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deadline for the president of the region to state whether he did or not declare independence. region to state whether he did or not declare independencem region to state whether he did or not declare independence. it is one of those tail risks. nobody was discussing this two months ago and suddenly it is a real threat. is it a real threat? if they push for full independence, of course it will cause chaos in spain and it will affect spanish growth, which has been a bright spot in europe and a front runner in the european recovery. in addition, you mentioned brexit at the start of the show and the importance of the talks. will spain really be focused on brexit when it has a more important domestic agenda to look at? the clock is ticking. the president of cata la n clock is ticking. the president of catalan has got 15 minutes. we will keep a close eye on events, but let's turn to the us. an interesting time as the chair of the federal reserve meets president
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trump. add a question about the future of janet yellen in that role. the interesting thing is what an amazing job she has done of managing expectations in markets. central bankers have two jobs, expectations in markets. central bankers have twojobs, policy expectations in markets. central bankers have two jobs, policy and how they communicate it, which is an art. nobody has ever landed the quantitative easing plane, we have built up 11.5 trillion globally of quantitative easing and the us is the first trying to exit the programme and she has done a brilliantjob of getting the market ready for rate rises which is why mark carney is following her message in the uk. the governor of the bank of england. but does donald trump think that will she get the job a second time? he has been outspoken in terms of his on her. initially, she has done a very good job of managing this programme and the exit and it is a delicate operation,
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because the numbers are vast. it does not take much to cause a big wobble that affects real people in a real way. the interest rate that most will focus on, if it suddenly shot up by 1%, it would affect the borrowing rate mortgages and companies through the us economy and globally. thank you. george will return. we are talking nudge theory. and its success. that could be poked theory. we will also talk about how you can baffle the online shopping giants, helping small businesses compete with their bar codes. you're with business live from bbc news. consumer goods giant unilever has just posted its third quarter results. it says sales were up 2.6% in the third quarter, blaming poor weather in europe and natural disasters in the us. it comes on the back of fallout over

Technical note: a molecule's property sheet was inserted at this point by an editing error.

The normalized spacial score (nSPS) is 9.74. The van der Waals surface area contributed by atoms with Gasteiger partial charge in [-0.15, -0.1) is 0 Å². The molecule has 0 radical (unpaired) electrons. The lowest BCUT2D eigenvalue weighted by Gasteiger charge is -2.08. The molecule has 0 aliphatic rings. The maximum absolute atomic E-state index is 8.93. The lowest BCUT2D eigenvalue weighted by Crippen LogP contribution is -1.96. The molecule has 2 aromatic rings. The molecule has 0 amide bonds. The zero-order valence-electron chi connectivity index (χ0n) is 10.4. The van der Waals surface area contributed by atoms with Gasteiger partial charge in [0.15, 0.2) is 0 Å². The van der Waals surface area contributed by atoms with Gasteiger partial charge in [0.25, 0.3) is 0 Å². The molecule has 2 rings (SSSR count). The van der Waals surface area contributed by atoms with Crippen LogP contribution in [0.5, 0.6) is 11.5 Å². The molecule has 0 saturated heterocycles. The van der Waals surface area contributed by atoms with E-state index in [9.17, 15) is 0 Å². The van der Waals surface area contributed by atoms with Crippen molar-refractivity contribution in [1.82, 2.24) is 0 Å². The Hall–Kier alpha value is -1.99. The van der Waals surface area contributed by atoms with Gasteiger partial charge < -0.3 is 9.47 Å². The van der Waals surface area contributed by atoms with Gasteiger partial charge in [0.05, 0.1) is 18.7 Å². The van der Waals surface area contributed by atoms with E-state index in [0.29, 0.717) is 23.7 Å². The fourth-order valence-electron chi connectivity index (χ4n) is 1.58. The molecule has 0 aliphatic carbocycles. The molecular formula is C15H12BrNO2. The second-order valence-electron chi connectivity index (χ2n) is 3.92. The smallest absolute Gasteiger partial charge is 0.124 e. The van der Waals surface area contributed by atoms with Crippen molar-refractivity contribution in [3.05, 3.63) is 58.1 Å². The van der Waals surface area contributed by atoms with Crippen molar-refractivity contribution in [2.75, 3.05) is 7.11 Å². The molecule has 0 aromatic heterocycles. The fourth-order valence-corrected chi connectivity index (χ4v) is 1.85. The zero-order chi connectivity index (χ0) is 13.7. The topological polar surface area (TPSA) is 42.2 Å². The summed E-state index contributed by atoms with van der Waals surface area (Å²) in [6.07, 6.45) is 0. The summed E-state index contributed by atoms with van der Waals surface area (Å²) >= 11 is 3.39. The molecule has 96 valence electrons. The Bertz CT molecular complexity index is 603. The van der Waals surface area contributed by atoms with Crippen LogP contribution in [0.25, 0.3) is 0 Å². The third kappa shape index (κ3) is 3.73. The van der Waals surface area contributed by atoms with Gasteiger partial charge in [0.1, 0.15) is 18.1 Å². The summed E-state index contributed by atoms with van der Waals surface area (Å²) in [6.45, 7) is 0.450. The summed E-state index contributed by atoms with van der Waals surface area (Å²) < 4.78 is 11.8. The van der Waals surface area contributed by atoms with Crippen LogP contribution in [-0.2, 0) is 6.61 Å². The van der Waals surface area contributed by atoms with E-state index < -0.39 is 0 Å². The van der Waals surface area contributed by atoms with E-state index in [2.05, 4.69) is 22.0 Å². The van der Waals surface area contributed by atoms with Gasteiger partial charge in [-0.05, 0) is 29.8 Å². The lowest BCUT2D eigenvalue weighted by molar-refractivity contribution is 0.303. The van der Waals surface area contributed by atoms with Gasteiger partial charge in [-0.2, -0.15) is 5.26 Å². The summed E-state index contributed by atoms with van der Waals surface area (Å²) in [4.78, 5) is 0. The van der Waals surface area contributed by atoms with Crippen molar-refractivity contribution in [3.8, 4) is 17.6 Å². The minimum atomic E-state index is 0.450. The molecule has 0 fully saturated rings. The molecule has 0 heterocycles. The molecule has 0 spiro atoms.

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the dove soap advert. that's one of the many products in the unilever portfolio. jasper lawler is the head of research at london capital group, shares in unilever down 3% this morning. talk is through the numbers and why the markets are not happy. it's really just a and why the markets are not happy. it's reallyjust a reflection of the fa ct it's reallyjust a reflection of the fact that sales have fallen in this last quarter over the previous first six months. with the backdrop of the fallout of the dove advert, there is a sense here that may be unilever are losing some steam. we have to keepin are losing some steam. we have to keep in mind that shares are near record highs so the temptation to sell is here from investors. as far as dove and the fallout from that, it's a very diverse business with more than 400 grams. although dove
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is one of a handful of brands making over1 billion euros annually, so it's significant for them. it's a bit ofan it's significant for them. it's a bit of an egg on face moment, but i'm sure they cant sell more. let's talk about the heinz and kraft deal. it's putting the unilever business... they have to prove themselves now that takeover has not happened. for a large part they are doing that. they mentioned in this report that they are on track for their strategic objectives over the long haul. they are keeping their sales targets on course for this year. as long as they keep along this kind of track then they are still set to move where they need to be. thank you for talking to us. unilever shares down 3%. the business live page will tell you
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why those intaserve shares are down. going from one crisis to another, it would seem. lots of detail on that on the website. take a look when you have a moment. you're watching business live. european leaders are expected to confirm today that they are not yet ready to open post brexit trade talks with britain because of the lack of progress over all sorts of issues, but namely the cost of the divorce bill. we will update you as we get news. if you search for something you want online, the chances are you'll get a result from amazon, even if there's a local store 50 feet away that stocks it!